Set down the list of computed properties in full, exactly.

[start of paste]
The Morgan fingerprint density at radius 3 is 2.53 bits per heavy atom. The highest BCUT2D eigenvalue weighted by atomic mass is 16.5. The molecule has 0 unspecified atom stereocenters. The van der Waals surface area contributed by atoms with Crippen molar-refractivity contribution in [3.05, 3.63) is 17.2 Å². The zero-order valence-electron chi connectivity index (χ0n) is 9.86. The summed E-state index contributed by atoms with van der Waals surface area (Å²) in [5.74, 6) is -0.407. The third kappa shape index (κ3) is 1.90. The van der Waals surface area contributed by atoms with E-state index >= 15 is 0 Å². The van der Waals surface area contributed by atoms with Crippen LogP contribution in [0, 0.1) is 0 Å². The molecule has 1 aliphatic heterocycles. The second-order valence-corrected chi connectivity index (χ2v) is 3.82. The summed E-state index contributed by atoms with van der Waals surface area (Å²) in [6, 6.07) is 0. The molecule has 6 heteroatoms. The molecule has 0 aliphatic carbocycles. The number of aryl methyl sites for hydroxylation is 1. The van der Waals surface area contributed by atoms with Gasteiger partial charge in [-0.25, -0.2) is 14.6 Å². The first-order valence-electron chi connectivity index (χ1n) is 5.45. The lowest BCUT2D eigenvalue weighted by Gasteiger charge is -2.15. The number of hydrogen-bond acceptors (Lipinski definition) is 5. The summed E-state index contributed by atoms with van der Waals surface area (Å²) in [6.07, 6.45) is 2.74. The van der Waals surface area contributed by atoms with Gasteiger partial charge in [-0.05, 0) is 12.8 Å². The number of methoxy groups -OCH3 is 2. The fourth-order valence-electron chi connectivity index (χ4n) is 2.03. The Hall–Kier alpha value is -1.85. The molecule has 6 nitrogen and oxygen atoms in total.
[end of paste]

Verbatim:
The Morgan fingerprint density at radius 3 is 2.53 bits per heavy atom. The highest BCUT2D eigenvalue weighted by atomic mass is 16.5. The molecule has 0 unspecified atom stereocenters. The van der Waals surface area contributed by atoms with Crippen molar-refractivity contribution in [3.05, 3.63) is 17.2 Å². The zero-order valence-electron chi connectivity index (χ0n) is 9.86. The summed E-state index contributed by atoms with van der Waals surface area (Å²) in [5.74, 6) is -0.407. The third kappa shape index (κ3) is 1.90. The van der Waals surface area contributed by atoms with E-state index >= 15 is 0 Å². The van der Waals surface area contributed by atoms with Crippen LogP contribution in [0, 0.1) is 0 Å². The molecule has 1 aliphatic heterocycles. The second-order valence-corrected chi connectivity index (χ2v) is 3.82. The summed E-state index contributed by atoms with van der Waals surface area (Å²) in [6, 6.07) is 0. The molecule has 6 heteroatoms. The molecule has 0 aliphatic carbocycles. The number of aryl methyl sites for hydroxylation is 1. The van der Waals surface area contributed by atoms with Gasteiger partial charge in [-0.25, -0.2) is 14.6 Å². The first-order valence-electron chi connectivity index (χ1n) is 5.45. The lowest BCUT2D eigenvalue weighted by Gasteiger charge is -2.15. The number of hydrogen-bond acceptors (Lipinski definition) is 5. The summed E-state index contributed by atoms with van der Waals surface area (Å²) in [6.07, 6.45) is 2.74. The van der Waals surface area contributed by atoms with Gasteiger partial charge in [-0.05, 0) is 12.8 Å². The number of methoxy groups -OCH3 is 2. The fourth-order valence-electron chi connectivity index (χ4n) is 2.03. The Hall–Kier alpha value is -1.85. The molecule has 6 nitrogen and oxygen atoms in total.